Mary Haskell

From Wikipedia, the free encyclopedia
Jump to navigation Jump to search
Haskell, in a 1913 publication

Mary Minerva Haskell (May 18, 1869 – December 6, 1953) was an American congregationalist missionary in Bulgaria.

Early life[edit]

Mary Minerva Haskell was born at Philippopolis (now Plovdiv) in 1869 to missionary parents Henry Charles Haskell (1835–1914) and Margaret Bell Haskell (1841–1924). She attended Oberlin College, graduating in the class of 1889.[1]

Career[edit]

Haskell moved back to Bulgaria as a teacher in 1890. In 1901 she worked with refugees from the Macedonian Revolution, and played a minor role in the Miss Stone Affair.[2] In 1908 she was assigned to the Monastir Orphanage at Samokov, under the auspices of the Women's Board of Missions of the Interior (WBMI).[3] She was arrested and imprisoned during the Balkan Wars (1912–1913) and received the Cross of Queen Eleonore for her service as a nurse.[4] She stayed in Bulgaria through World War II. Haskell left Sofia for the last time in 1950, forced to leave when the United States ended diplomatic relations with Bulgaria.[1]

During visits home to the United States, she attended conferences and gave lectures about Bulgaria.[5][6] In 1918 she published a pamphlet, "Glimpses of Bulgaria During the Present Crisis", to raise money for the orphanage she served.[7] Haskell spoke at the meeting of the Congregational Women's Missionary Society of Southern California, held in San Diego in 1932.[8]

Personal life[edit]

Mary Minerva Haskell died in 1953, aged 84 years, in California.[9] Her brother, Henry J. Haskell (1874–1952), was a newspaper editor in Kansas City, who married Katharine Wright, sister of the Wright Brothers, in 1926.[10][11]

Among her notable nephews were Edward Haskell, an independent researcher of "unified science", and Douglas Haskell, an architecture critic and magazine editor.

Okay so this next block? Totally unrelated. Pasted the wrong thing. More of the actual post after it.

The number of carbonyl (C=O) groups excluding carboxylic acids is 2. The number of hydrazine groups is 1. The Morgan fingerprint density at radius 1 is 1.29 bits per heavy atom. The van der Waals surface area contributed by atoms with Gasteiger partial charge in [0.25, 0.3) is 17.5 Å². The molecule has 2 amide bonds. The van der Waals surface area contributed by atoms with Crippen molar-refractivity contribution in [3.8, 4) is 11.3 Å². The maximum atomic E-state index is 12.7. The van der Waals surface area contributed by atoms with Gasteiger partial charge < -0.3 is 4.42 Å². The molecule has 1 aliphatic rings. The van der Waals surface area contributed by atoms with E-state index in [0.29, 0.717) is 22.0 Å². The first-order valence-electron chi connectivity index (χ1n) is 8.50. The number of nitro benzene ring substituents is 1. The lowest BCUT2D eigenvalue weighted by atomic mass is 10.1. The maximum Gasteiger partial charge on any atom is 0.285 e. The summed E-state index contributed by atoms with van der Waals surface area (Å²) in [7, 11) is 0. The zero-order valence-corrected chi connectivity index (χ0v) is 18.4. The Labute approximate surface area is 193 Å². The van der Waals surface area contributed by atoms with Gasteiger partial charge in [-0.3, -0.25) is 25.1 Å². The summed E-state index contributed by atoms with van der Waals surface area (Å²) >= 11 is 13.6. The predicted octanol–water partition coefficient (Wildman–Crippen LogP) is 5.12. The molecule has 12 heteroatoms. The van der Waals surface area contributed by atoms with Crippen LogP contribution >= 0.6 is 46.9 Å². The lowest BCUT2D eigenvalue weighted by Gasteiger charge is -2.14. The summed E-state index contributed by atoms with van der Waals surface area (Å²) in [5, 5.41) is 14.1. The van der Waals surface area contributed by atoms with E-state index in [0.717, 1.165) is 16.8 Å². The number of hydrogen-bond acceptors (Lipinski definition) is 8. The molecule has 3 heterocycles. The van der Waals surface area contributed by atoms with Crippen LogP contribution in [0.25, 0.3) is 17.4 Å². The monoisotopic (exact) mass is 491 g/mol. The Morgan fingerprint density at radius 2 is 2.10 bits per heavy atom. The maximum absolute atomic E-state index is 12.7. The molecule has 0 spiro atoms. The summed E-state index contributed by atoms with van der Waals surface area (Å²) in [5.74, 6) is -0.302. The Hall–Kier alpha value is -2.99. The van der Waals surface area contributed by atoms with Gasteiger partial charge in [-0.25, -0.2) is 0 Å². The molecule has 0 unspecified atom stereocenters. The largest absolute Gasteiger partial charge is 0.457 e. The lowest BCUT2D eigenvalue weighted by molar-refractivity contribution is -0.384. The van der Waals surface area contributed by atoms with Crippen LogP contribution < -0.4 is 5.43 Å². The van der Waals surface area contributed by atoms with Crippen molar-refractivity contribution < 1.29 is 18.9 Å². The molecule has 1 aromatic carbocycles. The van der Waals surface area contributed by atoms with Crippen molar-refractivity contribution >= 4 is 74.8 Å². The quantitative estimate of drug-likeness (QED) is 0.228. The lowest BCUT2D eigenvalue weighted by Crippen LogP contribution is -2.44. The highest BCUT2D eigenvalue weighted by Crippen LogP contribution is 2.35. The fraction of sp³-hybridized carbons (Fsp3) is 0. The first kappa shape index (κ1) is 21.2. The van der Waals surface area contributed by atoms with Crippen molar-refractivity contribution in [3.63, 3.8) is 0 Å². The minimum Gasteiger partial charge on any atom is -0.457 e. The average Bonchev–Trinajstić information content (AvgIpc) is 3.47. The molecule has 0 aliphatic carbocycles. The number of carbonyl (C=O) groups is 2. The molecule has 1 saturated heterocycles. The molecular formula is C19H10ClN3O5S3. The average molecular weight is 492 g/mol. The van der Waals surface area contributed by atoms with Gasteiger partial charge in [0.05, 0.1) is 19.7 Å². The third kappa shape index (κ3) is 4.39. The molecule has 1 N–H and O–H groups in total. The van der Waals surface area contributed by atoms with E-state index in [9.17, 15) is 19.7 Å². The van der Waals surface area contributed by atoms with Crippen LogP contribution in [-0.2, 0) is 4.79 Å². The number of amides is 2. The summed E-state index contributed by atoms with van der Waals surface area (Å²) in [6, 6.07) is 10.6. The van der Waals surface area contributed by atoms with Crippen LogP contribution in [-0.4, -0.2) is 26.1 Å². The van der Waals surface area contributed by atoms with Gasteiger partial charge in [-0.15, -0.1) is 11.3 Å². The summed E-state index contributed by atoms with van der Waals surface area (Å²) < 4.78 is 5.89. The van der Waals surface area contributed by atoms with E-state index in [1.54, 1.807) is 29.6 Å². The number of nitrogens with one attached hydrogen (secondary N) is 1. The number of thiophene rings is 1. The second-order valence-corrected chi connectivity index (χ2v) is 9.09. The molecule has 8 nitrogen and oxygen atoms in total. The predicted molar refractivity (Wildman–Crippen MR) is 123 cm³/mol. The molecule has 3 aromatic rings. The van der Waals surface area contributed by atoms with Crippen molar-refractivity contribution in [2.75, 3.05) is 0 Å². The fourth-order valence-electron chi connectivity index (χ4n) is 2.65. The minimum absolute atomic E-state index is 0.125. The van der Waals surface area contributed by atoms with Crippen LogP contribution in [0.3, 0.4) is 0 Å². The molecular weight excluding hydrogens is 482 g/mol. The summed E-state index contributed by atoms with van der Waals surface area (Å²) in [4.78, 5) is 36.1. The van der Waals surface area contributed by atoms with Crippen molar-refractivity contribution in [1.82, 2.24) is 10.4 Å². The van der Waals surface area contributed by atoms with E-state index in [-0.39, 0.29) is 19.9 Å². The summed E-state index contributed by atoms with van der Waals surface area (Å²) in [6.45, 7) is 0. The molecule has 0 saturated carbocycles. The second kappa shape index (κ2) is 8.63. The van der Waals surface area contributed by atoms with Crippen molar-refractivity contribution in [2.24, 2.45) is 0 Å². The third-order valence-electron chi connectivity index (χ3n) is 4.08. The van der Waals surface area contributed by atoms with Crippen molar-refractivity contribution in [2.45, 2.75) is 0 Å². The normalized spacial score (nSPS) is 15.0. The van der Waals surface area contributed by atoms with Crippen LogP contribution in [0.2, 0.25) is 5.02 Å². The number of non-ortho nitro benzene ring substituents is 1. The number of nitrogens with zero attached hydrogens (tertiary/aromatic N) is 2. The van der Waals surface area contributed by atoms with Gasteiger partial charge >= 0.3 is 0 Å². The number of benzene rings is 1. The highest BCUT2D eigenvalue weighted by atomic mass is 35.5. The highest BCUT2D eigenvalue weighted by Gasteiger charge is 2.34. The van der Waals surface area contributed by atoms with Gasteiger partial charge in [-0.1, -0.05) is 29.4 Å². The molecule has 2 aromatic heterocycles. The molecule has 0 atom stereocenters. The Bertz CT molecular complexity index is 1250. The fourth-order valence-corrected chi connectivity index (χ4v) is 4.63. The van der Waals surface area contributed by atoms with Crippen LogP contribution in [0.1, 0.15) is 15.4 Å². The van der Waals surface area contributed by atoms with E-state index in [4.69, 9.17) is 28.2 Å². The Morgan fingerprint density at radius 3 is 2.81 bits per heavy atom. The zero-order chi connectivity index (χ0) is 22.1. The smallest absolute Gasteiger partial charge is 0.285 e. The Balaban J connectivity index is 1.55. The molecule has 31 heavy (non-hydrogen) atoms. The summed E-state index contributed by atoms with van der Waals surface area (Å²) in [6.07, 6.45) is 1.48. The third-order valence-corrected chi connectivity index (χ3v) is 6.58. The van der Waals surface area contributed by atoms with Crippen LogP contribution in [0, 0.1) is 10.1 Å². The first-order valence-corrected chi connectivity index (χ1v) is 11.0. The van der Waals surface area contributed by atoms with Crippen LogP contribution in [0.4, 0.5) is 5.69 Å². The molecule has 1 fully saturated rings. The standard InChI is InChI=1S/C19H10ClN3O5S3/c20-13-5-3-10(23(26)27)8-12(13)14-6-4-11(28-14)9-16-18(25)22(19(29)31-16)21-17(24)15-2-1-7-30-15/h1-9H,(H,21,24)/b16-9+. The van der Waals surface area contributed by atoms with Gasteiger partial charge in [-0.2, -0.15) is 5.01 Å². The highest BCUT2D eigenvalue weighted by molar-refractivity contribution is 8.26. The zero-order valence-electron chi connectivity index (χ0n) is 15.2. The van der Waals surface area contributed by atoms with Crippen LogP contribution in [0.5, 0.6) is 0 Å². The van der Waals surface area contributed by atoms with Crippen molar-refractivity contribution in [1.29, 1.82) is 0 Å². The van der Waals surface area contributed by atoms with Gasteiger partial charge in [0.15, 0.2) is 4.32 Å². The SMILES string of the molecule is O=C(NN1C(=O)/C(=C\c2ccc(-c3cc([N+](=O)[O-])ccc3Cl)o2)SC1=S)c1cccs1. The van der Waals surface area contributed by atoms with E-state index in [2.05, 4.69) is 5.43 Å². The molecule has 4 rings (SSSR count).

References[edit]

  1. ^ a b "After Lifetime of Welfare Work, Missionary Quits Bulgarians" Eugene Guard (March 1, 1950): 5. via Newspapers.comopen access publication – free to read
  2. ^ Teresa Carpenter, The Miss Stone Affair: America's First Modern Hostage Crisis (Simon and Schuster 2004): 25-26, 50. ISBN 9780743258050
  3. ^ Noriko Kawamura Ishii, ''American Women Missionaries at Kobe College, 1873-1909 (Routledge 2004): 69-70. ISBN
  4. ^ "Fail to Shatter Faith" Kansas City Times (September 9, 1950): 7. via Newspapers.comopen access publication – free to read
  5. ^ "A Lecture" Lawrence Daily Journal (March 6, 1899): 4. via Newspapers.comopen access publication – free to read
  6. ^ "Meeting of Woman's Board of Missions" Inter Ocean (October 24, 1899): 4. via Newspapers.comopen access publication – free to read
  7. ^ Mary M. Haskell, "Glimpses of Bulgaria During the Present Crisis" (1918).
  8. ^ "Church Group Officers for Year Elected" San Bernardino County Sun (April 21, 1932): 13. via Newspapers.comopen access publication – free to read
  9. ^ "Miss Mary Haskell, 84; Sister of the Late Henry J. Haskell Dies Unexpectedly" Kansas City Times (December 10, 1953): 3.
  10. ^ "Katharine Wright Wed To H.J. Haskell, Editor. Sister of Airplane Inventors Bride of Executive of The Kansas City Star". New York Times. November 21, 1926. Retrieved 2011-11-18.
  11. ^ "K. C. Star Editor Dead at 78" Salinas Journal (August 20, 1952): 1. via Newspapers.comopen access publication – free to read

External links[edit]